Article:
Though we wanted the adoption finalized before the baby arrived, that was not how it was meant to be. On March 1 2011, at about 7 pm, my water broke. Dylan was working an evening shift at the time (he had moved on from his dad’s automotive shop to Pollard Banknote), so I called him home. We got the girls ready for bed and when it was time to head to the hospital we called his sister Megan and she came over to stay with the girls. Brock entered the world via emergency caesarian section five days early, March 2, 2011 at 0320.
Baby Brock, and our first picture as a family of 5, March 3, 2011.
Brock was absolutely perfect in every way. Despite having a true knot in his cord, the fast actions of his nurse and doctor prevented any complications to his health. A few days after his grand entrance we returned home and began adjusting to life with our first baby, a beautiful baby boy who did not value sleep nearly as much as his exhausted parents.
Nearly a week after returning home, March 11, we happened to stop at the mail box on our way home. This moment is another one of those permanently etched memories. Sitting in the passenger seat of the van, with our three children in the back, staring at the two pickup slips in my hands. Our adoption worker’s words from a few weeks prior came flooding into my mind: “You’ll know the adoption has finalized before I do. You’ll get a registered letter in the mail, and it will be your adoption orders” In my hand was the pickup, for a registered letter. I would say the exhaustion of having a new baby contributed to the tears, but to this day I cannot reflect on that memory and hope to have dry eyes. I don’t think I could even speak as I sat there, staring at the slip. I just showed Dylan the paper and we drove directly to pick up the letter. While Dylan ran in to pick up the letter I stayed in the van, trying unsuccessfully to control my emotions.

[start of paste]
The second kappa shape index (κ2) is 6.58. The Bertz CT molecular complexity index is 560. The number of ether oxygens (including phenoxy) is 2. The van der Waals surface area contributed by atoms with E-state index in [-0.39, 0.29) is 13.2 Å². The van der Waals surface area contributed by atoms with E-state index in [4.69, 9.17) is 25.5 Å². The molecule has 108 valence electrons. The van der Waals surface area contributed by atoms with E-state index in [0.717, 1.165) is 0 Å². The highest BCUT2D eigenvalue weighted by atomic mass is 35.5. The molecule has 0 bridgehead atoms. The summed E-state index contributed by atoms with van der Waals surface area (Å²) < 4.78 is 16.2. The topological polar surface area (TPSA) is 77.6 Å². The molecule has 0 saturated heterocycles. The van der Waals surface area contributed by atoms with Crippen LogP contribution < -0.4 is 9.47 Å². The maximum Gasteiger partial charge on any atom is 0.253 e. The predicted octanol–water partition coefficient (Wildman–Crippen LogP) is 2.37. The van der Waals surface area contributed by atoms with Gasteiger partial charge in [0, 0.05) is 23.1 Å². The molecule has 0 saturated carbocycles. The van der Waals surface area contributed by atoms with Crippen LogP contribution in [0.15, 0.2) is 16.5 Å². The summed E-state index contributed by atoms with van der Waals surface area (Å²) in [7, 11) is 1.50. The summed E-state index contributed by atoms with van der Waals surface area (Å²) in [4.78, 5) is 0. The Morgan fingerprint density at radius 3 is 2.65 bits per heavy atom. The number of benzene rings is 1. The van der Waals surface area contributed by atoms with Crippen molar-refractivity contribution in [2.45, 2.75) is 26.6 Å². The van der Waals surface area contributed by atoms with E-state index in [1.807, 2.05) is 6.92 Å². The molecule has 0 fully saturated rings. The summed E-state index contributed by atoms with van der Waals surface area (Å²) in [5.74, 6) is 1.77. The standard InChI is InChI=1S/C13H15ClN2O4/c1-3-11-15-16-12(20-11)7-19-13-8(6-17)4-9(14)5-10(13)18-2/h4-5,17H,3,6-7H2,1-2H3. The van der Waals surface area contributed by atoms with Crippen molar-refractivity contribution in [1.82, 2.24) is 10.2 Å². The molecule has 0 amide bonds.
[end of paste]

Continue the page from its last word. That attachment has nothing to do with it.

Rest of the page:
Everything we had worked nearly three years for was finally legally complete. These girls had belonged to us, in our hearts, for so long. Finally they were ours in the eyes of the law. That feeling, oh, it is the exact same as the feeling you get when the doctor first places your new baby in your hands. The very same.
I don’t know what it is like to wonder if I belong with my family, to wonder if I might have to leave one day. I don’t know what that’s like, but unfortunately Tapanga does. What does it feel like to be taken from your birth family, and then placed with a new family? What does it feel like to finally know you do belong with your new family? I could try and find the words to express the importance of belonging. The importance of closure. The importance of adoption. I could try and find words, but Tapanga’s words bring understanding to what she went through in way my words never could. The night the adoption papers came in we were celebrating with a cake, and Tapanga turned to my parents and grandparents and declared: “Ain’t nobody kicking me out of THIS family now!”
The importance of belonging.
Finally. FINALLY. FINALLY! The fear of losing them was finally gone. Their fear of loosing us was finally gone. They were ours and NOTHING would ever change that.